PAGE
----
Jointed flatsedge is not recommended in pregnant or breastfeeding women due to a lack of available scientific evidence.
Most herbs and supplements have not been thoroughly tested for interactions with other herbs, supplements, drugs, or foods. The interactions listed below are based on reports in scientific publications, laboratory experiments, or traditional use. You should always read product labels. If you have a medical condition, or are taking other drugs, herbs, or supplements, you should speak with a qualified healthcare provider before starting a new therapy.
Interactions with Drugs
Although not well studied in humans, jointed flatsedge (Cyperus articulatus) may have anticonvulsant properties. Caution is advised in patients taking anti-epileptic agents due to possible additive effects.
Although not well studied in humans, jointed flatsedge (Cyperus articulatus) may increase the amount of drowsiness caused by some drugs. Examples include benzodiazepines such as lorazepam (Ativan©) or diazepam (Valium©), barbiturates such as phenobarbital, narcotics such as codeine, some antidepressants, and alcohol. Caution is advised while driving or operating machinery.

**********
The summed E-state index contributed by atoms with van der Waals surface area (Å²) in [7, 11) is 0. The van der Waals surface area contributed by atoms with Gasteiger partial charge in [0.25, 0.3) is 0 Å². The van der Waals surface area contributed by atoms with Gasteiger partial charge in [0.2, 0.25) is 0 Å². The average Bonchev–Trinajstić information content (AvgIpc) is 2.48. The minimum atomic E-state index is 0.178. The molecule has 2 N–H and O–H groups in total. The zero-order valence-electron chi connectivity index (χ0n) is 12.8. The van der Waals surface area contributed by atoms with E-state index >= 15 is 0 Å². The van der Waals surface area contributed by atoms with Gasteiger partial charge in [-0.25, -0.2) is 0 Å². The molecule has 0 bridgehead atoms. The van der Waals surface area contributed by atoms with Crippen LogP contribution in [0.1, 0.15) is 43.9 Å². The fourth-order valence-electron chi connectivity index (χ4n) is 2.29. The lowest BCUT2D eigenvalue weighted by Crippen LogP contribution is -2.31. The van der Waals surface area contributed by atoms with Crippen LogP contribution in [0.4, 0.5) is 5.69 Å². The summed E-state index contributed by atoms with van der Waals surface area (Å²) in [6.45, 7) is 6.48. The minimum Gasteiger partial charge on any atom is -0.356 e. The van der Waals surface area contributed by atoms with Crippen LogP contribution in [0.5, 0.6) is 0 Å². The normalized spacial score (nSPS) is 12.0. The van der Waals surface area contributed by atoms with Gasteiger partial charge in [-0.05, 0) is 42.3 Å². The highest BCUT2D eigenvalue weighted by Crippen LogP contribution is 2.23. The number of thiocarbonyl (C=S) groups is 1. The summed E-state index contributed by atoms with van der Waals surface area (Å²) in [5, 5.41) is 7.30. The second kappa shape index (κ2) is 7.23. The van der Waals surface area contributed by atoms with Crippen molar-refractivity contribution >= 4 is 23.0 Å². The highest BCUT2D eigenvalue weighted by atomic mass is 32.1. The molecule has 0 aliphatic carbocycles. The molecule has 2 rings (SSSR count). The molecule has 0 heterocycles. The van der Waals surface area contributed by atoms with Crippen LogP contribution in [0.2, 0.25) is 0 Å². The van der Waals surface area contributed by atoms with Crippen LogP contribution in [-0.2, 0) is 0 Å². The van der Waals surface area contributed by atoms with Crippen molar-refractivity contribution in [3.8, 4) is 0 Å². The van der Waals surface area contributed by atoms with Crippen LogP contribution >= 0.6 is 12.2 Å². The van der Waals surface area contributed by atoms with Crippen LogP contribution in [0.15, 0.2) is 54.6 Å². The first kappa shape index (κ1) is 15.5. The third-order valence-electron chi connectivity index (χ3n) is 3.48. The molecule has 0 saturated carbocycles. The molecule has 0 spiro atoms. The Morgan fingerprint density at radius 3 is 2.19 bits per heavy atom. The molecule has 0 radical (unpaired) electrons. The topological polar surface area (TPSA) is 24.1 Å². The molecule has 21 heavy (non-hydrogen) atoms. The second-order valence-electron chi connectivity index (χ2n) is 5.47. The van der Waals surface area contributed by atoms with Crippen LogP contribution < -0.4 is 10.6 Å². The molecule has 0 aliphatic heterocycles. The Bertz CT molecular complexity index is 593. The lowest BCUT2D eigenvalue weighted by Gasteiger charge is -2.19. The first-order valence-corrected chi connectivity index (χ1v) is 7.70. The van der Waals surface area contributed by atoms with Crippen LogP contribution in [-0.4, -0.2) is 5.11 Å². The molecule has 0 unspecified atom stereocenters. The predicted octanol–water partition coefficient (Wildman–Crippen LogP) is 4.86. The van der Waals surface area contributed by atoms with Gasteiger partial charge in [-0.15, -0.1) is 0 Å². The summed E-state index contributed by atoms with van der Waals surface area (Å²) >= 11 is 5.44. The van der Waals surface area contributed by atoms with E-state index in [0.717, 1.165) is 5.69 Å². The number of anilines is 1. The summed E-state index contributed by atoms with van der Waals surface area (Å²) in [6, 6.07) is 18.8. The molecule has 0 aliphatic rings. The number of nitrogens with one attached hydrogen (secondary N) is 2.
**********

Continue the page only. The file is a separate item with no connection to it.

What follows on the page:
Interactions with Herbs & Dietary Supplements
Although not well studied in humans, jointed flatsedge (Cyperus articulatus) may have sedating properties. Drowsiness may occur. Use caution if driving or operating heavy machinery.
This information is based on a systematic review of scientific literature edited and peer-reviewed by contributors to the Natural Standard Research Collaboration (www.naturalstandard.com).
Natural Standard Bottom Line Monograph, Copyright © 2011 (www.naturalstandard.com). Commercial distribution prohibited. This monograph is intended for informational purposes only, and should not be interpreted as specific medical advice. You should consult with a qualified healthcare provider before making decisions about therapies and/or health conditions.